Is it true that once you go toilet on a night out, you won't be able to stop going?

By Benedict Brook

Is this you on a night out after a few drinks? Photo / 123RF
Is this you on a night out after a few drinks? Photo / 123RF

For Kate, the Friday night fear is real.

At about 5pm she'll leave her job in the Sydney CBD and head out with some colleagues to the pub. There'll be a few beers and then they will carry on for a few celebratory bubbles, if they're lucky, at a bar with a harbour view.

But there will be a niggling worry in the back of Kate's head.

"You hold it in as long as you can but once you go once ... you keep on going."

"When I'm drinking at home it's actually not too bad and I don't have to go as often," said Kate from Bonnyrigg in western Sydney.

"But it happened last night at a work event. The first couple of hours drinking you're OK but then obviously after a few you'll eventually need to go to the loo and after that it's pretty much like clockwork."

By Kate's reckoning, spirits and white wine unlock the floodgates, but red wine less so.

It is almost universally called breaking the seal - the theory that on a night out once you go to the loo you'll then will have to go at regular intervals for the rest of the evening.

But is breaking the seal actually real? Or is it all in our heads?

Well, it turns out there may be some truth to the theory. But it's less about Friday nights and more about the alcohol itself. So much so, if you were only drinking soft drinks you'd be unlikely to feel the burn quite so firm.

Urologist and spokesman for the Urological Society of Australia and New Zealand, Associate Professor Peter Chin, told news.com.au that not only was breaking the seal real, alcohol had distinct qualities that compounded the problem.

Around 20 per cent of alcohol is immediately absorbed into the blood stream, he said. The remaining 80 per cent can take about 30 minutes or more to get absorbed and for you to feel the effects.

As the alcohol travels around the blood stream it eventually ends up at the kidneys where waste becomes wee.

"It is the effects of alcohol on the kidney and bladder that can result in the phenomenon of breaking the seal," Mr Chin said.

"Firstly, alcohol - and caffeine - are both diuretics and make the kidneys start to produce more urine. Secondly, the effects of alcohol and caffeine on the bladder are as 'irritants', they make your bladder more irritable, and so less able to hold onto urine.

"If you continue to drink, the effects compound as you produce more and more urine and your bladder gets more and more irritated resulting in breaking the seal and a feeling that you just opened the floodgates," he said.

However, breaking the seal probably wouldn't be so bad if it wasn't for another effect associated with alcohol.

Booze interferes with the pituitary gland situated in the base of the brain. When it's working normally, the gland produces the antidiuretic hormone which tells the kidney to absorb more water and not send as much to the bladder.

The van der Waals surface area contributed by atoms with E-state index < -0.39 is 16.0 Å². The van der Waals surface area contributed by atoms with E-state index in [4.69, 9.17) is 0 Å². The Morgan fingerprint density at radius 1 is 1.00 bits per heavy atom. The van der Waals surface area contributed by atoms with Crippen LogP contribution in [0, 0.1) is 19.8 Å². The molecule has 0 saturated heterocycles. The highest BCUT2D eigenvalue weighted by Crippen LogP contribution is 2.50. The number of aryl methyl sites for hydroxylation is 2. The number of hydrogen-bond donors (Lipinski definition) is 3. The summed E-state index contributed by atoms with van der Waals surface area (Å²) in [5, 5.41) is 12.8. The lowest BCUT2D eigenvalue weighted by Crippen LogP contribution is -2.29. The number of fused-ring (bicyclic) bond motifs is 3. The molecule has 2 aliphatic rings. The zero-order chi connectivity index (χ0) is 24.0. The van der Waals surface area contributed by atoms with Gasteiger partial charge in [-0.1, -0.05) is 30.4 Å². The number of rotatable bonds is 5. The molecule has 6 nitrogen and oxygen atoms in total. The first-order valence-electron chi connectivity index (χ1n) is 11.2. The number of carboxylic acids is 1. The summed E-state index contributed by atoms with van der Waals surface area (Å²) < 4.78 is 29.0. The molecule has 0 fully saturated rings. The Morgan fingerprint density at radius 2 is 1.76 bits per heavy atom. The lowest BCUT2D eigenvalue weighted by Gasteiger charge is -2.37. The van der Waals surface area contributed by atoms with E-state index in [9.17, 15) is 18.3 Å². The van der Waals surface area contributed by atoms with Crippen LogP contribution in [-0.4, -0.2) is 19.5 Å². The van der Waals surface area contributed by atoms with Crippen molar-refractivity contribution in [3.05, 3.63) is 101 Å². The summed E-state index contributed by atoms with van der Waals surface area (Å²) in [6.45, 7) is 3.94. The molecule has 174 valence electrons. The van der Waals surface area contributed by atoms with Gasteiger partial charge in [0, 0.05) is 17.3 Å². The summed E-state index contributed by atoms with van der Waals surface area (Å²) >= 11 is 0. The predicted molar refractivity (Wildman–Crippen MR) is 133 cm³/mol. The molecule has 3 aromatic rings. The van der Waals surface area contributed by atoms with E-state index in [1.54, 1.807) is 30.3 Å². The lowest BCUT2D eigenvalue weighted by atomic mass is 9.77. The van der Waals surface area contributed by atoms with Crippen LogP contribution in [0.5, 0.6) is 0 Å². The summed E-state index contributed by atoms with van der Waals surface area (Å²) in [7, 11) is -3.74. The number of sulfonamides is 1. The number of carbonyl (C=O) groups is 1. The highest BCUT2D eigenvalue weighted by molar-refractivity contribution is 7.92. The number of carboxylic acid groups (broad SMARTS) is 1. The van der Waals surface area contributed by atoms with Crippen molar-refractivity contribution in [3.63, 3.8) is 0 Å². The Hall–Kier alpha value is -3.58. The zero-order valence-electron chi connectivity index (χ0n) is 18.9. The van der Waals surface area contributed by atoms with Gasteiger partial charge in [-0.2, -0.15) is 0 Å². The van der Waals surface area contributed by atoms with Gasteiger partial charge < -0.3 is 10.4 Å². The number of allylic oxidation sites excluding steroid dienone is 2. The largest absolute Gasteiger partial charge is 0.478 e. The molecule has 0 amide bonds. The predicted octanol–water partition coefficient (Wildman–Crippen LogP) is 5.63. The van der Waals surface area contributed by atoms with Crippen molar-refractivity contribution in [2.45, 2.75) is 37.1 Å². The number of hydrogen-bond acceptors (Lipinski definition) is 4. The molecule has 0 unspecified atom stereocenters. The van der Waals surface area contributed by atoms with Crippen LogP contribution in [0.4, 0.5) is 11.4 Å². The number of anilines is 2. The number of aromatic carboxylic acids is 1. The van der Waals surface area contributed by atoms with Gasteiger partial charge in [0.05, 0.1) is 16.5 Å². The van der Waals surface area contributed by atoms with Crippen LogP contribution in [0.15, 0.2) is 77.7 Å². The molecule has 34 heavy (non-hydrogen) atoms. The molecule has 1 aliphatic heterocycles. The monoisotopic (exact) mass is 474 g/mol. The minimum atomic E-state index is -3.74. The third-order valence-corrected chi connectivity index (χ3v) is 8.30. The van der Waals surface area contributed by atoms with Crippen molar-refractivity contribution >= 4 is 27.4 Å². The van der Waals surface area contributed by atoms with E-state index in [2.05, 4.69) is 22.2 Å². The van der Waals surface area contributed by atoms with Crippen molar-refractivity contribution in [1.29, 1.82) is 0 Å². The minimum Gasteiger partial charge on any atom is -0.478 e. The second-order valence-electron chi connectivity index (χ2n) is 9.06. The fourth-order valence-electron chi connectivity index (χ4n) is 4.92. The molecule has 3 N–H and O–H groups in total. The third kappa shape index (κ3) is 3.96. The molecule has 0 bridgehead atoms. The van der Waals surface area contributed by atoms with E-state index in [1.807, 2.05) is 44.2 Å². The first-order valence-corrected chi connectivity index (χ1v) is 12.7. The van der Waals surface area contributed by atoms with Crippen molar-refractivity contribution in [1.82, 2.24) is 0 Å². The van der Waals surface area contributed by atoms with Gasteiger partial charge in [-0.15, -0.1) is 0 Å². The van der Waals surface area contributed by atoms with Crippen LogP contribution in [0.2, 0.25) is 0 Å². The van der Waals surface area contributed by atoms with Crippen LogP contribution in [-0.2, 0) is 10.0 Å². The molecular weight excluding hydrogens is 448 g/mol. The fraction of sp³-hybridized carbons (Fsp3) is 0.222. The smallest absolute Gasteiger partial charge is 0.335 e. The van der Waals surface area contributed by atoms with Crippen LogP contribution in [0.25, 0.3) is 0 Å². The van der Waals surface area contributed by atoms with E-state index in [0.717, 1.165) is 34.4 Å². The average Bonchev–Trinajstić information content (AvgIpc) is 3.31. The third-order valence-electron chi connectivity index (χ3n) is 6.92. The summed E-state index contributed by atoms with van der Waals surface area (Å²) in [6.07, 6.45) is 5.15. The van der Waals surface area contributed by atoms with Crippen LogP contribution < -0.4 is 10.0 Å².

But alcohol flicks a switch on the gland and reduces the amount of this hormone being produced. In turn, this leads to more liquid cascading down to the bladder eager to find the nearest exit.

Of course, the amount of liquid you drink will cause more pressure on the pipework down below. But, Mr Chin said, the irritation alcohol causes the bladder was "the forgotten part of the equation."

"Once alcohol causes the diuresis and irritation, the dam breaks and ongoing consumption of alcohol leads to the phenomenon of breaking the seal."

For people suffering from cystitis or urinary tract infections the effect can be magnified with just a single drink sending you scurrying. As you get older, your tolerance to alcohol can also change.

But what can you do to, if not to prevent the seal from breaking, then at least patch it up so you don't go so often?

"Clench it in and hold out as long as possible," laughs Kate. "Crossing your legs also helps".

Mr Chin said there are ways to beat the seal.

"The good news is you can train your bladder to hold more," he said advocating a "calendar plan" over several weeks.

"On the first week you make sure you wait at least one hour between each visit to the toilet. The following week you wait one hour and fifteen minutes, and each week add an additional 15 minutes until at six to eight weeks your bladder should be able to hold on for around three hours.

"But if drinking only a small amount of alcohol means you are in the toilet every 15 minutes then you should consider getting it investigated because that isn't normal." Mr Chin advises.

Otherwise, breaking the seal is just one of those side effects of a good night out.

"If it's only a minor thing and you accept that you may need to go to the toilet more frequently when you drink alcohol then you should drink as much as you feel like," Mr Chin said.

"Within reason," he added.

So, do yourself a favour. If you don't want the river to keep on running once the dam wall bursts - stick to mocktails.

- news.com.au

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